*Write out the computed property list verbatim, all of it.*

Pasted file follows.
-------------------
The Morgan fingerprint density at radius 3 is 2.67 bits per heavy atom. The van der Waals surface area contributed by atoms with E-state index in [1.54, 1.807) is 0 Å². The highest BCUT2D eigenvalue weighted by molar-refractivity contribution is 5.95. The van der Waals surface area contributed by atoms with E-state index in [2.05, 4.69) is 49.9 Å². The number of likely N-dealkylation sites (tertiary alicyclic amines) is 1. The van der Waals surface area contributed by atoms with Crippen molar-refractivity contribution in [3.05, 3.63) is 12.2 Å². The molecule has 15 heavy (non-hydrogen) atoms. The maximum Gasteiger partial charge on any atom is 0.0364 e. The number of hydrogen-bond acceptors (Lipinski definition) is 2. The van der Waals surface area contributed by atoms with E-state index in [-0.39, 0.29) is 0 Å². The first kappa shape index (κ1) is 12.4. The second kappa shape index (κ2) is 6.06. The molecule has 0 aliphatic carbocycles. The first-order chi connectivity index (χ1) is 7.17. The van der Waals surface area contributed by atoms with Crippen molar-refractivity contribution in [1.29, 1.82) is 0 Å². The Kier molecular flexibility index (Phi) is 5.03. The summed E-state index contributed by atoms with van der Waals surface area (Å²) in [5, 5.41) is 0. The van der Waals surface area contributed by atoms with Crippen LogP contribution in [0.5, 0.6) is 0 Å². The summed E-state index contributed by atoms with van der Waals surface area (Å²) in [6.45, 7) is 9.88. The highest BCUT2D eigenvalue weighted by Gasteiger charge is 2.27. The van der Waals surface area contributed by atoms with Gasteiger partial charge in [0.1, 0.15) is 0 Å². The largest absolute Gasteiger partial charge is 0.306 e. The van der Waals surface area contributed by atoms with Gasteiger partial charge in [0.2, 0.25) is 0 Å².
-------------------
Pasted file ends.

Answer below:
The Morgan fingerprint density at radius 3 is 2.67 bits per heavy atom. The van der Waals surface area contributed by atoms with E-state index in [1.54, 1.807) is 0 Å². The highest BCUT2D eigenvalue weighted by molar-refractivity contribution is 5.95. The van der Waals surface area contributed by atoms with E-state index in [2.05, 4.69) is 49.9 Å². The number of likely N-dealkylation sites (tertiary alicyclic amines) is 1. The van der Waals surface area contributed by atoms with Crippen molar-refractivity contribution in [3.05, 3.63) is 12.2 Å². The molecule has 15 heavy (non-hydrogen) atoms. The maximum Gasteiger partial charge on any atom is 0.0364 e. The number of hydrogen-bond acceptors (Lipinski definition) is 2. The van der Waals surface area contributed by atoms with E-state index in [-0.39, 0.29) is 0 Å². The first kappa shape index (κ1) is 12.4. The second kappa shape index (κ2) is 6.06. The molecule has 0 aliphatic carbocycles. The first-order chi connectivity index (χ1) is 7.17. The van der Waals surface area contributed by atoms with Crippen molar-refractivity contribution in [1.29, 1.82) is 0 Å². The Kier molecular flexibility index (Phi) is 5.03. The summed E-state index contributed by atoms with van der Waals surface area (Å²) in [5, 5.41) is 0. The van der Waals surface area contributed by atoms with Crippen LogP contribution in [0.5, 0.6) is 0 Å². The summed E-state index contributed by atoms with van der Waals surface area (Å²) in [6.45, 7) is 9.88. The highest BCUT2D eigenvalue weighted by Gasteiger charge is 2.27. The van der Waals surface area contributed by atoms with Gasteiger partial charge in [0.1, 0.15) is 0 Å². The largest absolute Gasteiger partial charge is 0.306 e. The van der Waals surface area contributed by atoms with Gasteiger partial charge in [0.2, 0.25) is 0 Å².